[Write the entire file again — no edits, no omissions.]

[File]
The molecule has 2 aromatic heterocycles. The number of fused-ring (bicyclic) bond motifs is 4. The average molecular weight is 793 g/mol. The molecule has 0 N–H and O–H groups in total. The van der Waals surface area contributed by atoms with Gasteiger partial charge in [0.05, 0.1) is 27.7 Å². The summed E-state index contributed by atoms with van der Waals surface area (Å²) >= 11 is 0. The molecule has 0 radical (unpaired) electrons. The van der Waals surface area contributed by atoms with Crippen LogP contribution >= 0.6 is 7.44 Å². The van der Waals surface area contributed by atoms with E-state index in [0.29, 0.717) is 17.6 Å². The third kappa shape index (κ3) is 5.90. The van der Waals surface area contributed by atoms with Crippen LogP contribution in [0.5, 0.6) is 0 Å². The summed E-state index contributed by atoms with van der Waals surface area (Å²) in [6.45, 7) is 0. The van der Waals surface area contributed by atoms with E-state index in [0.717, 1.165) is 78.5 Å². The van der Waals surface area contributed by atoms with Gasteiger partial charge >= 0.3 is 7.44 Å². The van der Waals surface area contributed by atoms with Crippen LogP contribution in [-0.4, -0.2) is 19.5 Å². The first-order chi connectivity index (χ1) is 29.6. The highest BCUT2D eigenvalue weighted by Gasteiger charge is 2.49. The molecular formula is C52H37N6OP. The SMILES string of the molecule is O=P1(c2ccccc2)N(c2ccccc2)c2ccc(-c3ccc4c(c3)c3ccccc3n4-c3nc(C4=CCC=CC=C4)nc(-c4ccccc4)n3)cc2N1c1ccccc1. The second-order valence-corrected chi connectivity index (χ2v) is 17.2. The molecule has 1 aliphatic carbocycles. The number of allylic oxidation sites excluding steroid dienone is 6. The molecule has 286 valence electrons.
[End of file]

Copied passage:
The molecule has 2 aromatic heterocycles. The number of fused-ring (bicyclic) bond motifs is 4. The average molecular weight is 793 g/mol. The molecule has 0 N–H and O–H groups in total. The van der Waals surface area contributed by atoms with Gasteiger partial charge in [0.05, 0.1) is 27.7 Å². The summed E-state index contributed by atoms with van der Waals surface area (Å²) >= 11 is 0. The molecule has 0 radical (unpaired) electrons. The van der Waals surface area contributed by atoms with Crippen LogP contribution >= 0.6 is 7.44 Å². The van der Waals surface area contributed by atoms with E-state index in [0.29, 0.717) is 17.6 Å². The third kappa shape index (κ3) is 5.90. The van der Waals surface area contributed by atoms with Crippen LogP contribution in [0.5, 0.6) is 0 Å². The summed E-state index contributed by atoms with van der Waals surface area (Å²) in [6.45, 7) is 0. The van der Waals surface area contributed by atoms with E-state index in [0.717, 1.165) is 78.5 Å². The van der Waals surface area contributed by atoms with Gasteiger partial charge >= 0.3 is 7.44 Å². The van der Waals surface area contributed by atoms with Crippen LogP contribution in [-0.4, -0.2) is 19.5 Å². The first-order chi connectivity index (χ1) is 29.6. The highest BCUT2D eigenvalue weighted by Gasteiger charge is 2.49. The molecular formula is C52H37N6OP. The SMILES string of the molecule is O=P1(c2ccccc2)N(c2ccccc2)c2ccc(-c3ccc4c(c3)c3ccccc3n4-c3nc(C4=CCC=CC=C4)nc(-c4ccccc4)n3)cc2N1c1ccccc1. The second-order valence-corrected chi connectivity index (χ2v) is 17.2. The molecule has 1 aliphatic carbocycles. The number of allylic oxidation sites excluding steroid dienone is 6. The molecule has 286 valence electrons.